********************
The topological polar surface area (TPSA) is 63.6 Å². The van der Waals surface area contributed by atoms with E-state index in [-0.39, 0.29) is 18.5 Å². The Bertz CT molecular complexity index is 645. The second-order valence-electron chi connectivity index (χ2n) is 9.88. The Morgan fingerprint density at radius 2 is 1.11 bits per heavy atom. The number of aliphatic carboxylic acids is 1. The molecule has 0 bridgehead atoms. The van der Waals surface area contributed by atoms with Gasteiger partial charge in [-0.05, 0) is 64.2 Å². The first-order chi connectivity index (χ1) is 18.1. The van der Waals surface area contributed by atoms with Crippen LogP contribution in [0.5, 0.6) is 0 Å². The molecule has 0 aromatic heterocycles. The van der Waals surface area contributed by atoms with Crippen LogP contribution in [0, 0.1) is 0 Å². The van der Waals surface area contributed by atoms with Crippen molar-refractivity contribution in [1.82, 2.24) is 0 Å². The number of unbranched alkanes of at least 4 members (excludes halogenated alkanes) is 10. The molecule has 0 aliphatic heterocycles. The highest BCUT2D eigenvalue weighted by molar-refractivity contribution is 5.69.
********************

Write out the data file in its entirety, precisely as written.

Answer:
The topological polar surface area (TPSA) is 63.6 Å². The van der Waals surface area contributed by atoms with E-state index in [-0.39, 0.29) is 18.5 Å². The Bertz CT molecular complexity index is 645. The second-order valence-electron chi connectivity index (χ2n) is 9.88. The Morgan fingerprint density at radius 2 is 1.11 bits per heavy atom. The number of aliphatic carboxylic acids is 1. The molecule has 0 bridgehead atoms. The van der Waals surface area contributed by atoms with Gasteiger partial charge in [-0.05, 0) is 64.2 Å². The first-order chi connectivity index (χ1) is 18.1. The van der Waals surface area contributed by atoms with Crippen LogP contribution in [0.5, 0.6) is 0 Å². The molecule has 0 aromatic heterocycles. The van der Waals surface area contributed by atoms with Crippen LogP contribution in [0, 0.1) is 0 Å². The van der Waals surface area contributed by atoms with Crippen molar-refractivity contribution in [1.82, 2.24) is 0 Å². The number of unbranched alkanes of at least 4 members (excludes halogenated alkanes) is 10. The molecule has 0 aliphatic heterocycles. The highest BCUT2D eigenvalue weighted by molar-refractivity contribution is 5.69.